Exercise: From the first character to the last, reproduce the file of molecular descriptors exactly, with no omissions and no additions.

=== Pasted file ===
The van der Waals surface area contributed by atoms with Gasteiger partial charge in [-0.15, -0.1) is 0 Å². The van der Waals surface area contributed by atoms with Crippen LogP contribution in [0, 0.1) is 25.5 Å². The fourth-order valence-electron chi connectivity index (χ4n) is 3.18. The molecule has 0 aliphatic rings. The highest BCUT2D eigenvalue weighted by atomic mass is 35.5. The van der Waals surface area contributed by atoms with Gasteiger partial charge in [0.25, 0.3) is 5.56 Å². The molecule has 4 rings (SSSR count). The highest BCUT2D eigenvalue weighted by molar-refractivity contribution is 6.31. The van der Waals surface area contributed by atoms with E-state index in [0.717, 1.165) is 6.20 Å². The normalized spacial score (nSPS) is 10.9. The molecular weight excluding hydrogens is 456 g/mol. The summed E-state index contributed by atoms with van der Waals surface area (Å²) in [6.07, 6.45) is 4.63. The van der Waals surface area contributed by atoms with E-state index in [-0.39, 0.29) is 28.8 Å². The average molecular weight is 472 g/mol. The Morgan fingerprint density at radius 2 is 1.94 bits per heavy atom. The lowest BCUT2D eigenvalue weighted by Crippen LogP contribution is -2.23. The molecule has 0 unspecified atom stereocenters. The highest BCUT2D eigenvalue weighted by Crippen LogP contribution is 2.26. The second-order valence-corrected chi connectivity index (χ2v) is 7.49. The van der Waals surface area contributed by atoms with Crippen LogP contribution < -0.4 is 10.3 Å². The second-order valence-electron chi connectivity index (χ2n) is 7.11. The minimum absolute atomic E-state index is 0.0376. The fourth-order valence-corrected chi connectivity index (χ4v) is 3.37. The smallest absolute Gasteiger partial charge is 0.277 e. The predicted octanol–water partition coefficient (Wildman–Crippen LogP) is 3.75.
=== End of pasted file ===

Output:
The van der Waals surface area contributed by atoms with Gasteiger partial charge in [-0.15, -0.1) is 0 Å². The van der Waals surface area contributed by atoms with Crippen LogP contribution in [0, 0.1) is 25.5 Å². The fourth-order valence-electron chi connectivity index (χ4n) is 3.18. The molecule has 0 aliphatic rings. The highest BCUT2D eigenvalue weighted by atomic mass is 35.5. The van der Waals surface area contributed by atoms with Gasteiger partial charge in [0.25, 0.3) is 5.56 Å². The molecule has 4 rings (SSSR count). The highest BCUT2D eigenvalue weighted by molar-refractivity contribution is 6.31. The van der Waals surface area contributed by atoms with E-state index in [0.717, 1.165) is 6.20 Å². The normalized spacial score (nSPS) is 10.9. The molecular weight excluding hydrogens is 456 g/mol. The summed E-state index contributed by atoms with van der Waals surface area (Å²) in [6.07, 6.45) is 4.63. The van der Waals surface area contributed by atoms with E-state index in [-0.39, 0.29) is 28.8 Å². The average molecular weight is 472 g/mol. The Morgan fingerprint density at radius 2 is 1.94 bits per heavy atom. The lowest BCUT2D eigenvalue weighted by Crippen LogP contribution is -2.23. The molecule has 0 unspecified atom stereocenters. The highest BCUT2D eigenvalue weighted by Crippen LogP contribution is 2.26. The second-order valence-corrected chi connectivity index (χ2v) is 7.49. The van der Waals surface area contributed by atoms with Crippen LogP contribution < -0.4 is 10.3 Å². The second-order valence-electron chi connectivity index (χ2n) is 7.11. The minimum absolute atomic E-state index is 0.0376. The fourth-order valence-corrected chi connectivity index (χ4v) is 3.37. The smallest absolute Gasteiger partial charge is 0.277 e. The predicted octanol–water partition coefficient (Wildman–Crippen LogP) is 3.75.